The Los Angeles Lakes Retire Kobe Bryant’s Number 8 and 24 Jerseys!

Credit: Chris Carlson/Associated Press

Credit: Chris Carlson/Associated Press

According to Bleacher Report, on a Monday night filled with hyperbolic, effusive praise, perhaps the most noteworthy bit of cheerleading came from President of Basketball Operations Magic Johnson, who earnestly pleaded with Kobe Bryant to bring together the disparate tribes of the United States of America.

“This country needs to come together, and you were able to bring us all together,” Johnson said in addressing Kobe Bryant at a halftime ceremony Monday night to retire two of his jerseys, Nos. 8 and 24, to the rafters of the Staples Center.

For as taken with the moment as the arena was, identifying Bryant as the figure who could pave over the cracks in our society is an interesting choice considering the totality of his playing career.

There’s no mistaking Bryant’s impact on the city of Los Angeles and the Lakers franchise. His five championships, a 2008 MVP award and a truckload of offensive records endeared him to millions of people and earned him the rare distinction of having the two jersey numbers he wore retired by the same team.

“People feel connected to him,” Lakers coach Luke Walton told reporters before Monday night’s 116-114 overtime defeat to the Golden State Warriors. “He’s everything to this city.”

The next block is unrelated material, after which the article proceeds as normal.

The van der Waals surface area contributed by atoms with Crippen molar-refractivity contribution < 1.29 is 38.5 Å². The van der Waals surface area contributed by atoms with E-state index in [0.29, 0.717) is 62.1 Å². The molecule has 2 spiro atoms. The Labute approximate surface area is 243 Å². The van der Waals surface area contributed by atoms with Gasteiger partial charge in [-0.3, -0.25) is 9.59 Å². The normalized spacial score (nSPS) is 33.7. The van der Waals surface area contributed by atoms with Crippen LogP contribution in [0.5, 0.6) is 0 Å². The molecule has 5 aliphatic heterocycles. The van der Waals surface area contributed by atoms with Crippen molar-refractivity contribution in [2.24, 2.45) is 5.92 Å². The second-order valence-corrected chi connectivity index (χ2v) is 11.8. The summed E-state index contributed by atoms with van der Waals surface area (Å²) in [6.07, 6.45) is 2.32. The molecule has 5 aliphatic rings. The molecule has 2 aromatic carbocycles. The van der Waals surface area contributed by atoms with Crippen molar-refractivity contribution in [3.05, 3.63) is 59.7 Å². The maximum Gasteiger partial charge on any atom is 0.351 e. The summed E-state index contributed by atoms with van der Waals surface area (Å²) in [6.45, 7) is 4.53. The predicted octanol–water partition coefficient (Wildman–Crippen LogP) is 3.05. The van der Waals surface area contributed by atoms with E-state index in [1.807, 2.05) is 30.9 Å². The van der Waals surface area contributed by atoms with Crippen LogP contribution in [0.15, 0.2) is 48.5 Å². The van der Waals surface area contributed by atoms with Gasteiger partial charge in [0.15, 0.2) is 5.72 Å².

The Lakers even erected a temporary carnival called Kobeland—complete with a functioning ferris wheel—to celebrate the moment. In truth, all of Los Angeles could be considered Kobeland, a place where an 8 or 24 jersey could be considered formal attire.

Outside of L.A., though, it’s hard to overstate how unpopular he was for many years—the sullen, single-minded assassin eager to bury your favorite team and every other team in the league. He was unapproachable, unknowable and surly by default. Is there an athlete more beloved by a town and more loathed outside of it? Tom Brady, perhaps?

With the same amount of diligence he showed on the basketball court, Bryant has made every effort to reach out to the greater world since he announced his retirement in 2015.

He’s a product pitchman, a business owner and the subject of a short film that might end up nominated for an Academy Award. He’s not quite a man of the people (that glittering wedding ring he wears on his left hand costs more than the average yearly salary), but at least he’s trying.

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